“G-E-T O-U-T O-F M-Y R-O-O-M!!”
For the first time in 11 years, it was me who was doing the screaming. But this time, instead of a door slam following the invective, I could hear an excited giggle and a door quietly closed behind the intruder.
It’s that time of the year! The beginning of the 3-month period in which my study turns into my laboratory, my brain steams with ideas, and my Amazon cart grows by the minute—the birthday extravaganza! The girls were born during the months of June and September, and my birthday is in June as well, so the house is quite busy from early May until mid-September.
I loved working on N’s birthday party this year. Well, let’s face it, I love working on her birthday parties every year, but this year got my creative juices running even faster.
It was her first birthday in our new home, with new friends and a preteen spirit, so I knew that this one had to be the one for the books!
I wanted her to choose the activity and the friends she wanted to invite, but after that I was taking the lead. I strongly believe that the party girl should also get to enjoy the activity at her party, so I put on my Top Secret sign on the study door and kept everything under the radar from that moment on.
Party Theme: Escape room
Location: Her bedroom
Participants: 5 friends from class + the party girl + O (her younger sister).
Time: Saturday morning
Duration: 2 hours (including activity, treats, cake, and fashionably late arrivals).
Equipment: 2 Laptops, 2 iPads, 4 four-digit padlocks, 2 keyed padlocks, 1 word combination padlock, UV light pen, 6 boxes, balloons.
A successful escape room is measured by how good of a story it contains. And, for an 11-year-old girl, what’s a better story to tell than a story about her? Just kidding (not really), but with our new situation, I also knew that N’s friends might not know a lot about her (being the new girl in class), so this idea helped me in two ways. First, I was able to include a surprise from her friends back in the US and make the birthday girl very happy. Second, the clues and riddles hidden in the room would be tricky for the girls to solve but easy for me to write :).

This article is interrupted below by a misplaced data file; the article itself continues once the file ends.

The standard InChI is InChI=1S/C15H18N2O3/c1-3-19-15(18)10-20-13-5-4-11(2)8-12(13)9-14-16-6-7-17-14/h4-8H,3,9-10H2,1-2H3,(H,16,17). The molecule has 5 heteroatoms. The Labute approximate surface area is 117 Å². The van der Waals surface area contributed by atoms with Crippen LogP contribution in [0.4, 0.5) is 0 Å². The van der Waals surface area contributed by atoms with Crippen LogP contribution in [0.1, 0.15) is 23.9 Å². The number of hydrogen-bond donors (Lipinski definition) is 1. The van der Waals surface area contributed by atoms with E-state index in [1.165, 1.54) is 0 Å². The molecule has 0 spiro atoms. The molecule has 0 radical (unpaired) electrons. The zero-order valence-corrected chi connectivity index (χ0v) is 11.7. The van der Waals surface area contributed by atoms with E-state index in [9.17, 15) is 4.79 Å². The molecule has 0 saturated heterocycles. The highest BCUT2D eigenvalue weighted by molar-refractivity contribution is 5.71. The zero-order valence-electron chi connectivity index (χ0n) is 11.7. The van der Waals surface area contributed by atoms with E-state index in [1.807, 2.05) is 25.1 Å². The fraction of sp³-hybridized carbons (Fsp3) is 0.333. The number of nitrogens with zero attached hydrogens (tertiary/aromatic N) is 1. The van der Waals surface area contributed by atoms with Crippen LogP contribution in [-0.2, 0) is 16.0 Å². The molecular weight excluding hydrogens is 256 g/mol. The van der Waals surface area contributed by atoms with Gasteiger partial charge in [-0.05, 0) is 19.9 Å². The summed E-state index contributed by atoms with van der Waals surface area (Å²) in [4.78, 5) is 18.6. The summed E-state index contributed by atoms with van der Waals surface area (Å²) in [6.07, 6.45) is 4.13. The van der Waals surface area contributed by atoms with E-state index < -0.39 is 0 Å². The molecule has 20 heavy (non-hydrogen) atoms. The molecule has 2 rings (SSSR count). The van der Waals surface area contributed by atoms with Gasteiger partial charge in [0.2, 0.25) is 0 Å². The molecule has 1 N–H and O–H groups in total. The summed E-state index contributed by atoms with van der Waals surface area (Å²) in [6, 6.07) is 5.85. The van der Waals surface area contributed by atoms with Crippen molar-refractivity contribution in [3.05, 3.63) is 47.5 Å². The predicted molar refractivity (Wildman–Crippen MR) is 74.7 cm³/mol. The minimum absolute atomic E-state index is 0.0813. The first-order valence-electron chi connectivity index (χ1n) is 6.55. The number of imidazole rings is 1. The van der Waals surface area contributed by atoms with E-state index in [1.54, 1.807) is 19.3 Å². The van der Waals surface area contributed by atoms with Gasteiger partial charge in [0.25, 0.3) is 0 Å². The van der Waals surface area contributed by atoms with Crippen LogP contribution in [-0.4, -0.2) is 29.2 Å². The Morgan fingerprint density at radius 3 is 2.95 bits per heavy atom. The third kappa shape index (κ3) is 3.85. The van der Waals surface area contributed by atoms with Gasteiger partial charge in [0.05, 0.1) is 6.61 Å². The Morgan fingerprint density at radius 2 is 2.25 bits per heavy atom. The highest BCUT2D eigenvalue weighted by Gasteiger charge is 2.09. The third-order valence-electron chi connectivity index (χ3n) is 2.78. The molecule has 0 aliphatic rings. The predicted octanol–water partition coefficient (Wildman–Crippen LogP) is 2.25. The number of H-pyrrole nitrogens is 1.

We prepared two rooms in the house for the escape room. The first was N’s room, where the game actually took place. The second was my study, which was transformed into a control room.
We had a laptop and an iPad in each room. The iPads were in FaceTime mode. We blocked the sound and view from the control room, but this way we were able to see what was going on in the room and, if needed, provide assistance. The laptop in the escape room played the opening video for the game and then had a countdown clock on it, so the group could know how much time they had left. I controlled the laptop via TeamViewer from the laptop in the control room.
LET THE GAMES BEGIN…
The group entered the room, and we locked the door behind them. At that point, I played the video on the laptop. It was a message from N’s American BFFs telling her that despite the fact that they couldn’t celebrate with her, they wouldn’t allow her to celebrate with anyone else. They locked the group in the room and arranged for a car to come to pick them up and take them home in one hour. The countdown began.
The first clue was hidden in a balloon, but since there were 11 scattered around the room, it took some time for the girls to even think about looking in the balloons. Then, it took more time for them to find the one that had the clue in it.
I used everything I could in her room. I numbered the shelves on her bookcase and wrote a clue constructed from heroes in her books. When finding the right books on the shelves according to the clue, the shelf numbers created one of the codes for the padlocks.